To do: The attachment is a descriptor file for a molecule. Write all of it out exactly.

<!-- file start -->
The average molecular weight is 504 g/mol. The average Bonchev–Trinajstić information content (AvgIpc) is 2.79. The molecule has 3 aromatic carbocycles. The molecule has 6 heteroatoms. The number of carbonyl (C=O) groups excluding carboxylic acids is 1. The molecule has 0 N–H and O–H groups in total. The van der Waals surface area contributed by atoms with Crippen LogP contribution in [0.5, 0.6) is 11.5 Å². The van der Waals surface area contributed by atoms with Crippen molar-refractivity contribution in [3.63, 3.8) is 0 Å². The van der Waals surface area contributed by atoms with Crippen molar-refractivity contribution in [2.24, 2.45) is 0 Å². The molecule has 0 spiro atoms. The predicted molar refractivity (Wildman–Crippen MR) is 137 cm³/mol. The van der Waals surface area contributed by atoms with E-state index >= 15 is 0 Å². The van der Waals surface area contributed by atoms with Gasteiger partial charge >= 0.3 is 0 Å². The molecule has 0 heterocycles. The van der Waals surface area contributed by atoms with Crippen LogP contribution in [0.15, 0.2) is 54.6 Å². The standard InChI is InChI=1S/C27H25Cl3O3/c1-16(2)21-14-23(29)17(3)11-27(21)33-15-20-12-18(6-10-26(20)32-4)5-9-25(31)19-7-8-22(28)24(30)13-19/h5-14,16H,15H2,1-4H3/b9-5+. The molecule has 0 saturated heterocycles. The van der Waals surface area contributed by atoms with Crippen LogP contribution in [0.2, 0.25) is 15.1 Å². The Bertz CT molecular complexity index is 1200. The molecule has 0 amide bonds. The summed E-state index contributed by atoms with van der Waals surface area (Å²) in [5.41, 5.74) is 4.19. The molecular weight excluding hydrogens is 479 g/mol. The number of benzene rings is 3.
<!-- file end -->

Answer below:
The average molecular weight is 504 g/mol. The average Bonchev–Trinajstić information content (AvgIpc) is 2.79. The molecule has 3 aromatic carbocycles. The molecule has 6 heteroatoms. The number of carbonyl (C=O) groups excluding carboxylic acids is 1. The molecule has 0 N–H and O–H groups in total. The van der Waals surface area contributed by atoms with Crippen LogP contribution in [0.5, 0.6) is 11.5 Å². The van der Waals surface area contributed by atoms with Crippen molar-refractivity contribution in [3.63, 3.8) is 0 Å². The van der Waals surface area contributed by atoms with Crippen molar-refractivity contribution in [2.24, 2.45) is 0 Å². The molecule has 0 spiro atoms. The predicted molar refractivity (Wildman–Crippen MR) is 137 cm³/mol. The van der Waals surface area contributed by atoms with E-state index >= 15 is 0 Å². The van der Waals surface area contributed by atoms with Gasteiger partial charge >= 0.3 is 0 Å². The molecule has 0 heterocycles. The van der Waals surface area contributed by atoms with Crippen LogP contribution in [0.15, 0.2) is 54.6 Å². The standard InChI is InChI=1S/C27H25Cl3O3/c1-16(2)21-14-23(29)17(3)11-27(21)33-15-20-12-18(6-10-26(20)32-4)5-9-25(31)19-7-8-22(28)24(30)13-19/h5-14,16H,15H2,1-4H3/b9-5+. The molecule has 0 saturated heterocycles. The van der Waals surface area contributed by atoms with Crippen LogP contribution in [0.2, 0.25) is 15.1 Å². The Bertz CT molecular complexity index is 1200. The molecule has 0 amide bonds. The summed E-state index contributed by atoms with van der Waals surface area (Å²) in [5.41, 5.74) is 4.19. The molecular weight excluding hydrogens is 479 g/mol. The number of benzene rings is 3.